“All of those continuously fed into Putin’s perception of what he could get away with,” Anna Borshchevskaya, senior fellow at the Washington Institute, told me.

One key turning point, she said, had been a 2014 visit to the US Congress by Ukraine’s then president Petro Poroshenko. He was pleading for arms, telling the Americans, “We cannot win a war with blankets.” But, at the time, fears of escalating the conflict and weapons falling into the wrong hands prevented military aid.

“Had we been less risk averse at that moment in providing Ukraine with weaponry, we would have been more efficient and would have given Russia a little bit more pause for thought,” Borshchevskaya said. In that sense, the lessons of the past have been learned and Ukraine has been receiving weapons. But has international equivocation emboldened Putin in other ways, even as he suffers military setbacks in the field? To him, does a western “red line” now seem a faint shade of pink? 

The lives of thousands might hang on whether a tyrant believes a particular red line might be enforced. In politics, leaders trying to look tough while wielding red lines can find that the inflexibility alters their country’s future and ends careers. Theresa May’s early Brexit red lines wiped out a range of viable options for leaving the European Union. For Italian premier Matteo Renzi, in 2016, the red line was constitutional reform, and he resigned when he lost a referendum on it, leaving Italy to grapple with populism. This summer his successor, Mario Draghi, did the same, staking his leadership on government unity, which his right-wing, populist alliance partners exploited in order to engineer a general election they are likely to win.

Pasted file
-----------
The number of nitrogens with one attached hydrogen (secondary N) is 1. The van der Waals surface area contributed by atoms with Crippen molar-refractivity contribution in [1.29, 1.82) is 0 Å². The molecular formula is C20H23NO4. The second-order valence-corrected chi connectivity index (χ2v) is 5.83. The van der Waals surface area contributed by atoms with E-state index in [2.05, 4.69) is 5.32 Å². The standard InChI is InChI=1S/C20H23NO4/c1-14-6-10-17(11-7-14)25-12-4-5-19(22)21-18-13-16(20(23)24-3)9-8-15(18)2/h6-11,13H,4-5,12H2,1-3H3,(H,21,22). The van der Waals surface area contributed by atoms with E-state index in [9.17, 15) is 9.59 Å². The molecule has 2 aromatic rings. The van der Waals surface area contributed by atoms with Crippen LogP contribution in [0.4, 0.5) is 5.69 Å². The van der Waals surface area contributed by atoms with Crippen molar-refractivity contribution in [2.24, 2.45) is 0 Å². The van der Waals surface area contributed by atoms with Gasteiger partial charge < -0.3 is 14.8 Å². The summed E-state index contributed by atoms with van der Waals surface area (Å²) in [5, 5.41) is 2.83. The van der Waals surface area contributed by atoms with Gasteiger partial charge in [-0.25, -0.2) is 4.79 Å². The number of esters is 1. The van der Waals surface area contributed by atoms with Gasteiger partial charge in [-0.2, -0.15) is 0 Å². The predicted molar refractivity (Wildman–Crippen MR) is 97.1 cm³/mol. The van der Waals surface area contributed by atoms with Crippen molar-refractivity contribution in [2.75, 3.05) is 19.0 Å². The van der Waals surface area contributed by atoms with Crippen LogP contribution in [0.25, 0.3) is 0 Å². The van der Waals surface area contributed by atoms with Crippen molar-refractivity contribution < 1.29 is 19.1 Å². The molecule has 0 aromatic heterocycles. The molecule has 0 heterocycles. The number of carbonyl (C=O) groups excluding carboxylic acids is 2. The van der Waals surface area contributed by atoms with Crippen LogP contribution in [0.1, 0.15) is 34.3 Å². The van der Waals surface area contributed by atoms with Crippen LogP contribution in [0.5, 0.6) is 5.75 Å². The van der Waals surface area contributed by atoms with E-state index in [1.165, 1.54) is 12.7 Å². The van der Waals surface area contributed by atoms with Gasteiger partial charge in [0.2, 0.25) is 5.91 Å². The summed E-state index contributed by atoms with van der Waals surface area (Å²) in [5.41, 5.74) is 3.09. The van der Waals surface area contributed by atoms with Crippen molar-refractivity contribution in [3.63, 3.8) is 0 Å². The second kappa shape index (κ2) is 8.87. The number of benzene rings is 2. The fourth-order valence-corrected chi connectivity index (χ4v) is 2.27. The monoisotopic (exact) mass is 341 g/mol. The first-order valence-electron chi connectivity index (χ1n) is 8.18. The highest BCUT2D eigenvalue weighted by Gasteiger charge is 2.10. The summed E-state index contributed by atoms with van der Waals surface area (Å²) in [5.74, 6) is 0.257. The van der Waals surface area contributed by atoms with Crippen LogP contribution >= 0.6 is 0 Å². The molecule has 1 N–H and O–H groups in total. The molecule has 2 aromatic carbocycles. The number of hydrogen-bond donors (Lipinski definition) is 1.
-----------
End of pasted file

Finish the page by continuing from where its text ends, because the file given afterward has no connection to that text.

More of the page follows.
“I’ve never been a fan of red lines,” said Sir Peter Westmacott, the former British Ambassador to Washington. “They easily become blurred, and once you draw one you are under pressure to act once it’s been crossed, whether or not the circumstances have changed.”

Any close inspection shows that, in practice, there’s little value in drawing red lines and daring others to cross them. One analyst wryly told me the last time one was implemented properly was “September 1939”. And even then, Hitler had already annexed Austria and swallowed Czechoslovakia, and must have thought invading Poland could be equally low risk. Yet red lines still keep appearing, not all of them necessary or useful.

“There are more red lines now than at any time through history – and most of them don’t work,” said David A Andelman, author of Red Lines in the Sand. This correlates with the fact that there are currently more wars and conflicts, involving multiple, often irregular actors, meaning that red lines are being established by tetchy, unpredictable militias, easily triggered into conflict.